Once the seasons change and colder weather settles in, you might realise just how much the landscape changes; including your very own garden. Moving on from the summer and autumn, your garden takes on a totally new look for the winter months. Complete with morning frost and crisp skies, you might notice some winter wildlife coming out to say hello. From animals to plants, winter can transform your garden into your very own wonderland. So, as you sit looking out at your garden from your warm, comfortable conservatory, look out for some exciting wildlife!
Winter can be tough for many animals, but keep your eye out and see if you can spot any this year.
Spotting nature in your garden
There are the highest number of birds present around this time of year. As well as the popular robin bird, often associated with Christmas, there are so many other birds to try and spot. Whether it be in your own garden or while you’re out and about, you might be surprised!
Drakes in particular are at their brightest during the winter, while you should also keep your eye out for migratory geese flying up above. You might also be able to spot some less common types of duck as they migrate too.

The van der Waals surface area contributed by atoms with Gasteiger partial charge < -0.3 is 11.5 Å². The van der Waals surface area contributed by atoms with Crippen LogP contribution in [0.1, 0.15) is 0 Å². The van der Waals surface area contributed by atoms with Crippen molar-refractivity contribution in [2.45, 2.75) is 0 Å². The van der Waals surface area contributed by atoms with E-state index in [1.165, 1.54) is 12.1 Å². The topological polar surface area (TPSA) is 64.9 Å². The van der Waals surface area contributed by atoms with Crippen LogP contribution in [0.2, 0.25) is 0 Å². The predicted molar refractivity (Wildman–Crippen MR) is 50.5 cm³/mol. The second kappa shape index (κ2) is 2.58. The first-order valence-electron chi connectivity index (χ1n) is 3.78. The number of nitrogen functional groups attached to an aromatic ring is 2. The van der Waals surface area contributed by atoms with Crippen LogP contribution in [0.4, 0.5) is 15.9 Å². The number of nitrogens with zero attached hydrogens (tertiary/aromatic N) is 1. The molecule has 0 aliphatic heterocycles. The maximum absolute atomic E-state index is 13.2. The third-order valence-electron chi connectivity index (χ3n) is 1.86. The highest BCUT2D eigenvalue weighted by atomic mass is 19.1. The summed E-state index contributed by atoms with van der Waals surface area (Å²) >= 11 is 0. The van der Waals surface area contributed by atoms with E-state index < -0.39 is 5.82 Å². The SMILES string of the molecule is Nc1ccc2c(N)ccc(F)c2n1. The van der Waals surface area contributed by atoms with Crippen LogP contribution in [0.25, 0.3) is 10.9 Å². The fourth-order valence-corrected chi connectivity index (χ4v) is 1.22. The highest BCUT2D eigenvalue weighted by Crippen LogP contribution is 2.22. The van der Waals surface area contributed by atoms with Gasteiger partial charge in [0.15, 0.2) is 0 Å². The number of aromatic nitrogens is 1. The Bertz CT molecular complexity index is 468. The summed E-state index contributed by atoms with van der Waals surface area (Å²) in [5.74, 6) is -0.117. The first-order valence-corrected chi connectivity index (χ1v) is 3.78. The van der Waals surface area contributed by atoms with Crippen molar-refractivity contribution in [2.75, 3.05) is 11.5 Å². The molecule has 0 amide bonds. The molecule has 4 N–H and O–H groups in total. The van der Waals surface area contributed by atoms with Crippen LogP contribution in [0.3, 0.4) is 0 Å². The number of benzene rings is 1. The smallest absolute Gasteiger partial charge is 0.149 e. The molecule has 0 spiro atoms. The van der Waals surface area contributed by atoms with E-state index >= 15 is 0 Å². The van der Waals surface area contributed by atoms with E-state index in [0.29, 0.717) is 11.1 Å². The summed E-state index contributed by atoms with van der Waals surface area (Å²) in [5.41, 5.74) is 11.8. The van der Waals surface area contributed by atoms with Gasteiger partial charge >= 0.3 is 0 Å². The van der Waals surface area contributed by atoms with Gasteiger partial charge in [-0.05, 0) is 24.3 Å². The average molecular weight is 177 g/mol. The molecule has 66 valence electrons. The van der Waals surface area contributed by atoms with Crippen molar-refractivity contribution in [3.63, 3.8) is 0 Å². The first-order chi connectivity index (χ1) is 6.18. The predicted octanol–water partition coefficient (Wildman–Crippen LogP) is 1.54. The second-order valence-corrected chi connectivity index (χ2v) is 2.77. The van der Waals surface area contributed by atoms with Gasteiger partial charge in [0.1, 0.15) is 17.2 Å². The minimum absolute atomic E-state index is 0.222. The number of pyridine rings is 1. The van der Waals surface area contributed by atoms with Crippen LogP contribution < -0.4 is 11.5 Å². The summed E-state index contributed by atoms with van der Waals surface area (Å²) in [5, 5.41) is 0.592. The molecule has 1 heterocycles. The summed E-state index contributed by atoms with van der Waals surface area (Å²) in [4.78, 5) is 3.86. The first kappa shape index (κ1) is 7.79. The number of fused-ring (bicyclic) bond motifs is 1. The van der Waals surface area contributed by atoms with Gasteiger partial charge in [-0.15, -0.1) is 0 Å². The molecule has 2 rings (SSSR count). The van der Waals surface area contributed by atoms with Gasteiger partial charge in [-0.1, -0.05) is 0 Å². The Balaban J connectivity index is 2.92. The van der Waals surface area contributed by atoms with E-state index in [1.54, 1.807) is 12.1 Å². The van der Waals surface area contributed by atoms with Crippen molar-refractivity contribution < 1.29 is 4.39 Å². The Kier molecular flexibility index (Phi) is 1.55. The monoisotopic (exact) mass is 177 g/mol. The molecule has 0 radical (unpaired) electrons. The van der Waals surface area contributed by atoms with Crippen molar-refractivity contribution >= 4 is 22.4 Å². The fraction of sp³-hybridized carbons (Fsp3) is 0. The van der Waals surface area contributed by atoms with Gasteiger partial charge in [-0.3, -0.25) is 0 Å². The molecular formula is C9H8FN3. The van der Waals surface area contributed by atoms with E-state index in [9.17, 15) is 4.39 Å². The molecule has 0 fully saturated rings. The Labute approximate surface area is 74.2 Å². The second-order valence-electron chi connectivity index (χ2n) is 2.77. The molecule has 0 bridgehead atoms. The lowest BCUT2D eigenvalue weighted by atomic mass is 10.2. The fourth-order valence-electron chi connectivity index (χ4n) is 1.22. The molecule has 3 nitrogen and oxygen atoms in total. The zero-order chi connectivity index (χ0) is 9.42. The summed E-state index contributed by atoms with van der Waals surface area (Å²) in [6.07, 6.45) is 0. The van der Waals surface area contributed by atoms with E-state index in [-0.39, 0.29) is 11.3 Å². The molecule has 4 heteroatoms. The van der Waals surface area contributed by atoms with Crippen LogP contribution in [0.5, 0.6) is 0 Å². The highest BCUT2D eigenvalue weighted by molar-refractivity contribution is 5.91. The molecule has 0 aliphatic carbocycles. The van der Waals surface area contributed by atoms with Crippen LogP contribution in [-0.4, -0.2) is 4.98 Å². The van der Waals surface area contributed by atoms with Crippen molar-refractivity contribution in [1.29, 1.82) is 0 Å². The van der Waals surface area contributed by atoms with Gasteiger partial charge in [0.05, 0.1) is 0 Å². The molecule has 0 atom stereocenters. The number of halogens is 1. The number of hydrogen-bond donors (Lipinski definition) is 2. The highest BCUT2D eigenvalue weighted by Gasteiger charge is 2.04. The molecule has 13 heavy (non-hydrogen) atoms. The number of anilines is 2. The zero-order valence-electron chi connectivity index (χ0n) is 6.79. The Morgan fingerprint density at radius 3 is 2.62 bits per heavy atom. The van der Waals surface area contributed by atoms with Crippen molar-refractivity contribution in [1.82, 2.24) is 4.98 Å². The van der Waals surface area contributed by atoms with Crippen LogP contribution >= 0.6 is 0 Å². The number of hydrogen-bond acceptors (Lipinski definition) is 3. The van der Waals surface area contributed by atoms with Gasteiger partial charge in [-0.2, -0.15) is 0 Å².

Other birds may be trickier to spot, but easier to hear. Tawny owls are at their loudest during December, while woodpeckers usually begin their drumming in January and February.
Look for tracks
If you are lucky enough to get any snow this year for a proper winter, you might be able to see the tracks made by certain wildlife roaming around. Deer, foxes and badgers are often elusive creatures but the snow can help you spot where they’ve been exploring!
If there isn’t any snow forecast, you might still have the opportunity. Areas of muddy landscape may also leave tracks of animals passing through. What’s more, there are fewer plants to obscure your view of wildlife.
Helping the wildlife
If you’ve started to notice wildlife appearing in your garden this winter, there are a few simple things you can do to turn your garden into a winter haven and help them along the way. Food can be scarce for many animals, in particular for birds, and many animals look for shelter through the cold weather.